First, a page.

In this file:
· Starbucks Now Serves Vegan Impossible Meat in Hong Kong
· 'Impossible' meat arrives in Calgary; company issues challenge to Alberta beef
Starbucks Now Serves Vegan Impossible Meat in Hong Kong
Starbucks Hong Kong is launching menu items featuring vegan Impossible meat, while branches across Asia add more plant-based options.
Liam Pritchett, Live Kindly
September 8, 2020
Starbucks Hong Kong just announced the launch of two new menu items featuring vegan meat made by Impossible Foods.
Both items use Impossible’s plant-based meat but include eggs and dairy. From September, the Maize Impossible Sandwich—topped with egg, mayonnaise, and cheese — and the Spiced Impossible Puff will debut across Hong Kong stores.
According to Andrew Hui, General Manager of Starbucks Hong Kong and Macau, Hong Kong is the first Starbucks retailer in Asia to add Impossible’s Breakfast Sausage to the menu.
“We’re joining hands with customers towards a better future, where we are more mindful of the choices we make in our daily routine,” said Hui in a press release.
The company explained that its expanded plant-based menu was primarily in response to increased customer demand, in addition to Starbucks’ aspiration to be a resource-positive company and the environmentally-friendly nature of many plant-based foods.
Starbucks Hong Kong also announced the launch of a Vegan...
Starbucks Adds Vegan Meat in Asia ...
'Impossible' meat arrives in Calgary; company issues challenge to Alberta beef
Amanda Stephenson, Calgary Herald (Canada)
Sep 08, 2020
A Silicon Valley-based company whose ultimate aim is to rid the world of animal agriculture aimed a shot across the bow of Alberta’s beef industry Tuesday, as it launched its meatless burger in the heart of cattle country.
Impossible Foods — the privately held food tech startup founded by a Stanford University professor in 2011 — chose Calgary as one of the locations for its Canadian launch, with Charcut Roast House the first restaurant in the city to incorporate the plant-based but meat-like product on its menu. More restaurant and retail locations are expected to be announced by Impossible in the coming months.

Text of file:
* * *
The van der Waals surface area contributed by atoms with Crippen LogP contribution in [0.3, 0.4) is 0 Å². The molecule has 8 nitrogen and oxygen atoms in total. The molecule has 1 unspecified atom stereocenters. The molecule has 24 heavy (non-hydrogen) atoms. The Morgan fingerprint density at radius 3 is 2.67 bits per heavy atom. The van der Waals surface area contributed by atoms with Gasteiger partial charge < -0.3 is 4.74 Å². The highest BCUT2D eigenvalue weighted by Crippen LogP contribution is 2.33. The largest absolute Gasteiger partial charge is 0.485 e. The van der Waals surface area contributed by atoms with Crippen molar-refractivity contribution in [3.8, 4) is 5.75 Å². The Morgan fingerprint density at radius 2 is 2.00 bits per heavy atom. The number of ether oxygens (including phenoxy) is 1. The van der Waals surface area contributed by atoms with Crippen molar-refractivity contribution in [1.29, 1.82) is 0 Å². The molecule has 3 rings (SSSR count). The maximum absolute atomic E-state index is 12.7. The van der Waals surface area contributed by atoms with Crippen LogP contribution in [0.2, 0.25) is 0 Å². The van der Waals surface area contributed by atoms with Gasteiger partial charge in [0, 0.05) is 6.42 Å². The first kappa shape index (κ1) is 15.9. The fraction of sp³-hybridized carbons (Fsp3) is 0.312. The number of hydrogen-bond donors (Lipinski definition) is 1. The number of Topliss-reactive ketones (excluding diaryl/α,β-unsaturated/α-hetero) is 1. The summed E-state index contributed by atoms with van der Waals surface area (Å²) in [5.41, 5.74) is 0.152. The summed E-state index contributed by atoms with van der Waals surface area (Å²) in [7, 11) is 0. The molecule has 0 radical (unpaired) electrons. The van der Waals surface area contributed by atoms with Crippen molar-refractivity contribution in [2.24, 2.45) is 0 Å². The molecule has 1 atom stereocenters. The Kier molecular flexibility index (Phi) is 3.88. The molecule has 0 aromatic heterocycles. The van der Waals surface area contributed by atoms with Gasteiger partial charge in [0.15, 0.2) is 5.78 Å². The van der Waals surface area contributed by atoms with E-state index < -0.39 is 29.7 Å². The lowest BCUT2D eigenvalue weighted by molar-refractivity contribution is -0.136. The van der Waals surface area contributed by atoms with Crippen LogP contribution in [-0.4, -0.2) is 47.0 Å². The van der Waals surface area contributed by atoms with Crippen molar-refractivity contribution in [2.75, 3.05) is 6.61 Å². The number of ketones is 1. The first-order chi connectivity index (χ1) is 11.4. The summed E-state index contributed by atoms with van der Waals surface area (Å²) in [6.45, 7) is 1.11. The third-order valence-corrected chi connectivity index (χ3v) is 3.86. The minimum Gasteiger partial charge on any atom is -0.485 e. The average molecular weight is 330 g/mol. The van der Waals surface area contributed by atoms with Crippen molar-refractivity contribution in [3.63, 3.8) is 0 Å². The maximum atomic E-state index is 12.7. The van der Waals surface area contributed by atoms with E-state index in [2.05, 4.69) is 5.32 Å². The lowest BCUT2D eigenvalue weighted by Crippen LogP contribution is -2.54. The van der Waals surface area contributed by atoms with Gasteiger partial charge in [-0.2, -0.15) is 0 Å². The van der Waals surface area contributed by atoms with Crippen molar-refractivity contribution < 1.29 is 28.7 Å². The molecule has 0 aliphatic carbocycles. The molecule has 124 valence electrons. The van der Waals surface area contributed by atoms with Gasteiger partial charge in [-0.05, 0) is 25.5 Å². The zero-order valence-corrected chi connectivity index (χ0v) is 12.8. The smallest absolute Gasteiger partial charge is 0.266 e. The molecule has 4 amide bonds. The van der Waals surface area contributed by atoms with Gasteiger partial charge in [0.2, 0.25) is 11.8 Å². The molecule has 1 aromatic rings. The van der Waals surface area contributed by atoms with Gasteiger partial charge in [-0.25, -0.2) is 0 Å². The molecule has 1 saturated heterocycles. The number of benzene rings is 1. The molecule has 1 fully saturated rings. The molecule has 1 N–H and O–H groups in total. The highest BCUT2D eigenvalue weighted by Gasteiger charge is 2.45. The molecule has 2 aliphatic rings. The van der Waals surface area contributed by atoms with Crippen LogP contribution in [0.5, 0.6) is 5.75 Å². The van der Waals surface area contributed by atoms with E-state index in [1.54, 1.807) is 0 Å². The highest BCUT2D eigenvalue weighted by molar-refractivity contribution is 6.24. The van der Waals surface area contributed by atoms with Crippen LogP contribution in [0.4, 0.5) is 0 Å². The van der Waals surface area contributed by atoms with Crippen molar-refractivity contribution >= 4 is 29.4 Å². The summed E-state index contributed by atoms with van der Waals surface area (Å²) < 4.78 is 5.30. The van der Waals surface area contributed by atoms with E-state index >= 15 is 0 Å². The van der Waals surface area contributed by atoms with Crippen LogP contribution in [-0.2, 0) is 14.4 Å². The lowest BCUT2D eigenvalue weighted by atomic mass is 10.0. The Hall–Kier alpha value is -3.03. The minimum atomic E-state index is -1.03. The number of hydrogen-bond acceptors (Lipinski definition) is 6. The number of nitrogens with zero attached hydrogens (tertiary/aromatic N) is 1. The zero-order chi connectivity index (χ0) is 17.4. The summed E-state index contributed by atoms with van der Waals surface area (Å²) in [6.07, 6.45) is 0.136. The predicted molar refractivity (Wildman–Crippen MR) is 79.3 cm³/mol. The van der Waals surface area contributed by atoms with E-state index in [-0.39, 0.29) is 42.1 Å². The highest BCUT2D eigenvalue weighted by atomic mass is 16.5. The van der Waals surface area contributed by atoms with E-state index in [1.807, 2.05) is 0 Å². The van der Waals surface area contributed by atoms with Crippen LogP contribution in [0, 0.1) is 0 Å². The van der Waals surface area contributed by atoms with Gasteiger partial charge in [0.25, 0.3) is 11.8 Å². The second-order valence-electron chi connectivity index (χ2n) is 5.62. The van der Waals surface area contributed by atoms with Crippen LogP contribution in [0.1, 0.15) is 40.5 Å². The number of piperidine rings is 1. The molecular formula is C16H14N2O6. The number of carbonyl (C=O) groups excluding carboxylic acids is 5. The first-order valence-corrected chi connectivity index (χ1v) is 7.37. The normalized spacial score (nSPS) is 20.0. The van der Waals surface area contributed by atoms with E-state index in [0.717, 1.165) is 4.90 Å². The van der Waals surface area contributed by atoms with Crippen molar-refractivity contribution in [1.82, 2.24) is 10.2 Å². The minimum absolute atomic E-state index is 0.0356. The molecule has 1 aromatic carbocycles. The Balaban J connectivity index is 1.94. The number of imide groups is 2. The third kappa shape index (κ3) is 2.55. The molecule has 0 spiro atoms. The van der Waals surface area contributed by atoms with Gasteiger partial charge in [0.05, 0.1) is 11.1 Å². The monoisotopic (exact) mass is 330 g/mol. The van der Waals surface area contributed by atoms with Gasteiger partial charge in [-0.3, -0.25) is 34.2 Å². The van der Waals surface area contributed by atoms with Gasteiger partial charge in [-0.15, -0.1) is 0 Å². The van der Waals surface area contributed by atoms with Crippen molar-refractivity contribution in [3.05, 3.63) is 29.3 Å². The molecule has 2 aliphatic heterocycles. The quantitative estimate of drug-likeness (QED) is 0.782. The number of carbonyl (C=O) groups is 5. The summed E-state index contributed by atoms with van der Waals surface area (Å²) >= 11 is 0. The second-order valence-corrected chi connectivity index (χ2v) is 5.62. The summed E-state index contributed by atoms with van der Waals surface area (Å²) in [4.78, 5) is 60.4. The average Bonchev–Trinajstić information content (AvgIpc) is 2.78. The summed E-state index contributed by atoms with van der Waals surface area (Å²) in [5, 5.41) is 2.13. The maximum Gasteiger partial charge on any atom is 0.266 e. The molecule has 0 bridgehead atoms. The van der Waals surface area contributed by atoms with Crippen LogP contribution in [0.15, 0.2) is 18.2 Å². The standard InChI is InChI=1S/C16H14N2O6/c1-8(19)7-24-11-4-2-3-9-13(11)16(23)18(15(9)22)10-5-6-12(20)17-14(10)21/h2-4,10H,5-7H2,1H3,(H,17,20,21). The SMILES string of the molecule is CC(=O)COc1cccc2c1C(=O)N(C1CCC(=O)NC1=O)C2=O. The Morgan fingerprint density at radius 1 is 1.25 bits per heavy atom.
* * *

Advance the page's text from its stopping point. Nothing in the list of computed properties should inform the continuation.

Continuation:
A spokeswoman for the company, which has already rolled out its product at thousands of restaurants and grocery stores across the U.S. and Asia, said Impossible is well aware that the beef industry is an important part of Alberta’s economy and that is precisely why it wanted to have a presence here.
“If you really want to affect change and start a meaningful national and international dialogue, you have to be in places like Dallas and Calgary,” said chief communications officer Rachel Konrad. “We know that Canadians are very eager to talk about the most existential question that our generation faces — which is global warming. You can’t really have that dialogue unless you talk with, and exchange ideas with, ranchers and the beef industry.”
Impossible Foods’ target customer isn’t the lentil-eating vegan, but the meat-lover who would be open to reducing consumption if there was a tasty alternative. In its labs, the company has come up with a way to isolate heme — a molecule that gives meat its delicious mouth-feel — by genetically engineering yeast. The result is a plant-based meat alternative that supporters say looks and tastes like meat. The Impossible Foods burger even “bleeds” like real meat.
The goal, Konrad said, is to make plant-based alternatives so enticing and enjoyable to eat that animal agriculture is no longer required.
“We do not plan to talk around it. Our mission as a company is precisely to eliminate the need for livestock and animals in agriculture,” Konrad said. “Animal agriculture is one of the top causes of both global warming and biodiversity collapse . . . We cannot continue to make meat from animals without completely torching the planet.”
Impossible is only the latest plant-based meat product to launch in Canada amid what has been a rapid rise in popularity of meatless eating and veganism. Beyond Meat, the California company whose pea protein-based product started the craze, launched at A&W in 2018 (the chain’s version of the Beyond Meat burger was so popular it completely sold out after its launch).
Other chains quickly followed suit, and imitation meat products representing different brands are now on offer at restaurant and grocery chains across the country, including in Calgary.
Last year, the UN’s Intergovernmental Panel on Climate Change recommended reducing meat consumption as a way to reduce the risks of climate change. However, Bob Lowe, president of the Calgary-based Canadian Cattlemen’s Association, said he takes issue with Impossible’s assertion that traditional cattle production harms the environment. He said Alberta ranchers work hard to be good stewards of the environment, and are responsible for preserving a significant amount of natural grassland that effectively serves as a carbon sink.
“If somebody wants to eat a plant-based burger, that’s fine by me. But let’s not say it’s better environmentally, because it’s not,” Lowe said...